The Russian prime minister said that the best way to combat the Islamic State of Iraq and Syria (ISIS) is to unite with the West, and Russia is already coordinating airstrikes with France.
While President Obama seems to agree, he said there is a catch: Russia must first help end the Syrian war. Just days after Russia launched its first significant strikes against the ISIS stronghold of Raqqa, President Obama extended an offer.
"If we get a better understanding with Russia about the process for bringing an end to the Syrian civil war, that obviously opens up more opportunities for coordination with respect to ISIL," Mr. Obama said, using another acronym for ISIS.
"It may be that now having seen ISIL take down one of their airliners in a horrific accident that reorientation continues," said the president.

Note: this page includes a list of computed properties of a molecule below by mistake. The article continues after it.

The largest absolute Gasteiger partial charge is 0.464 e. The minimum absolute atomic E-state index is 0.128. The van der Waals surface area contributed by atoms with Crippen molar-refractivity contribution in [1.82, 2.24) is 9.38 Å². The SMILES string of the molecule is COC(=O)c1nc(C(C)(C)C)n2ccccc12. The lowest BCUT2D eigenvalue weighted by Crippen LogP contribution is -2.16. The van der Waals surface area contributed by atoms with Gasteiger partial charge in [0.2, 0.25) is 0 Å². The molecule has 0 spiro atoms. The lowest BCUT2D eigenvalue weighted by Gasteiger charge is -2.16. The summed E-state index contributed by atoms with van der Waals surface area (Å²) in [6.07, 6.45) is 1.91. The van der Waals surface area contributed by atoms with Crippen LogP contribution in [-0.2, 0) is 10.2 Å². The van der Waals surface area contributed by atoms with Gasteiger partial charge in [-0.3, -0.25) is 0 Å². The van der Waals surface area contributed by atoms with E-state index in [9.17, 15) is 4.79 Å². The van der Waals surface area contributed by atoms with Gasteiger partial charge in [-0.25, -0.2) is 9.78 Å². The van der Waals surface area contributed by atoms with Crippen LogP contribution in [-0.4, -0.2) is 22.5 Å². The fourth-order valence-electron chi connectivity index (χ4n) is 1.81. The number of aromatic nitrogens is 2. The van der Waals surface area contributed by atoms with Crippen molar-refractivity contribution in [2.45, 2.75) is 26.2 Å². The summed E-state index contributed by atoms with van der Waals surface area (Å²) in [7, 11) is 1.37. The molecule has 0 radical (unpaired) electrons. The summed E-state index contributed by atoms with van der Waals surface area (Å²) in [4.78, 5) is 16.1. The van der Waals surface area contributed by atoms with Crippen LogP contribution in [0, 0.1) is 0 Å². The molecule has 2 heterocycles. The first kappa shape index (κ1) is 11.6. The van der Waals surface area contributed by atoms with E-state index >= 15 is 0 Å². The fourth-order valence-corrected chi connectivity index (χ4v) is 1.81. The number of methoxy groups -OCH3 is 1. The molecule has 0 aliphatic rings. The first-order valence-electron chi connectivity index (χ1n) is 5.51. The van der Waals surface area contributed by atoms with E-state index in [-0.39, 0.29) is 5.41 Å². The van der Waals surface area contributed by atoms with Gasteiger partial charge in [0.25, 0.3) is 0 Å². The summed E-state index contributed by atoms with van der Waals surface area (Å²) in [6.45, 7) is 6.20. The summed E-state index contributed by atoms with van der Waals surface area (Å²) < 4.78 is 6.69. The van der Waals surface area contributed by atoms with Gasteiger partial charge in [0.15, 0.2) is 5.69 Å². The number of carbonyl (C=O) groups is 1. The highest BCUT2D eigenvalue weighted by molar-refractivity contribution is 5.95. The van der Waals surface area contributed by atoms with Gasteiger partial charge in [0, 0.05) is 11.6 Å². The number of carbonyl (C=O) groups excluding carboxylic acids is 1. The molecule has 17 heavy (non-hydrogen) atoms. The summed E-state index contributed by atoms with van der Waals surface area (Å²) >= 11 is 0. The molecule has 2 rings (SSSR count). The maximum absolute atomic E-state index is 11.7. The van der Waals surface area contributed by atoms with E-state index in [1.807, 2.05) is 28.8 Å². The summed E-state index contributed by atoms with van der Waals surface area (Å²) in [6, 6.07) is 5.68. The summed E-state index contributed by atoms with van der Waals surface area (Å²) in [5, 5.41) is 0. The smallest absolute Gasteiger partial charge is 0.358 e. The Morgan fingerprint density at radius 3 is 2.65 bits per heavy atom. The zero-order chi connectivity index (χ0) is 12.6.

Now, Mr. Obama is relying on Vladimir Putin to help broker a ceasefire in Syria, which would eliminate an ISIS safe haven.
Kremlin analysts say Putin may simply be seizing an opportunity to repair frayed relations with the West.
"I think that the Paris bombing has produced a short-term kumbaya with Mr. Putin. I don't think it's gonna last, I don't think Obama or Putin trust each other, but they need each other right now," said Eurasia Group Chairman Cliff Kupchan.
One of the coalition's most pressing needs is intelligence sharing to track foreign fighters and target ISIS leaders.
Consolidating resources is key, says Mr. Obama's former Defense Secretary Leon Panetta.
"Air attacks are great, but, at the same, if you don't have good targets on the ground, it doesn't do much in terms of destabilizing the enemy," said Panetta.
Coordination may increase after the French president travels to both Moscow and Washington next week. But it is clear that tensions remain. On Wednesday, Russia's top diplomat compared the U.S. reluctance to send ground troops to a cat who wants to eat a fish but refuses to get its feet wet.